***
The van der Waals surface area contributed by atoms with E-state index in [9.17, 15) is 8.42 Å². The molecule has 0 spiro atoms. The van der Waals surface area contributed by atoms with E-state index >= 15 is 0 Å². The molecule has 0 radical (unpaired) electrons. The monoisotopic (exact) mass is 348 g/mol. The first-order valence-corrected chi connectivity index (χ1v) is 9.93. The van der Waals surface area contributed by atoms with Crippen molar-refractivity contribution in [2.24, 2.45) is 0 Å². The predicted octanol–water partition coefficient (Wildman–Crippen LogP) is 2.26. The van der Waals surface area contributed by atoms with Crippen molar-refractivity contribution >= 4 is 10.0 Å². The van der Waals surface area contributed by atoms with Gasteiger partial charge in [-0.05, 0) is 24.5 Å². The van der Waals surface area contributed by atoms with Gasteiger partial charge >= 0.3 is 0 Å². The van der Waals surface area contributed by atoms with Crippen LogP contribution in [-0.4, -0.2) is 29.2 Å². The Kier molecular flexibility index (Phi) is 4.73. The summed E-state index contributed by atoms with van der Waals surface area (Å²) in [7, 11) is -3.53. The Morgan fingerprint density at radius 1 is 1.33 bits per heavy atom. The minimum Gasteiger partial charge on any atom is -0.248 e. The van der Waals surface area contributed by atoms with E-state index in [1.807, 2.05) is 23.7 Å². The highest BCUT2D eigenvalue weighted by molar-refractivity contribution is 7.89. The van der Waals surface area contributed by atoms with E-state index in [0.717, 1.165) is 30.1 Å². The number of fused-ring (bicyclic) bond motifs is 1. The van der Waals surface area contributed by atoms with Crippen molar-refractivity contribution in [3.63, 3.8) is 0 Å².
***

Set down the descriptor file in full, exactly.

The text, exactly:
The van der Waals surface area contributed by atoms with E-state index in [9.17, 15) is 8.42 Å². The molecule has 0 spiro atoms. The van der Waals surface area contributed by atoms with E-state index >= 15 is 0 Å². The molecule has 0 radical (unpaired) electrons. The monoisotopic (exact) mass is 348 g/mol. The first-order valence-corrected chi connectivity index (χ1v) is 9.93. The van der Waals surface area contributed by atoms with Crippen molar-refractivity contribution in [2.24, 2.45) is 0 Å². The predicted octanol–water partition coefficient (Wildman–Crippen LogP) is 2.26. The van der Waals surface area contributed by atoms with Crippen molar-refractivity contribution >= 4 is 10.0 Å². The van der Waals surface area contributed by atoms with Gasteiger partial charge in [-0.05, 0) is 24.5 Å². The van der Waals surface area contributed by atoms with Gasteiger partial charge >= 0.3 is 0 Å². The van der Waals surface area contributed by atoms with Crippen LogP contribution in [-0.4, -0.2) is 29.2 Å². The Kier molecular flexibility index (Phi) is 4.73. The summed E-state index contributed by atoms with van der Waals surface area (Å²) in [7, 11) is -3.53. The Morgan fingerprint density at radius 1 is 1.33 bits per heavy atom. The minimum Gasteiger partial charge on any atom is -0.248 e. The van der Waals surface area contributed by atoms with E-state index in [1.807, 2.05) is 23.7 Å². The highest BCUT2D eigenvalue weighted by molar-refractivity contribution is 7.89. The van der Waals surface area contributed by atoms with E-state index in [0.717, 1.165) is 30.1 Å². The number of fused-ring (bicyclic) bond motifs is 1. The van der Waals surface area contributed by atoms with Crippen molar-refractivity contribution in [3.63, 3.8) is 0 Å².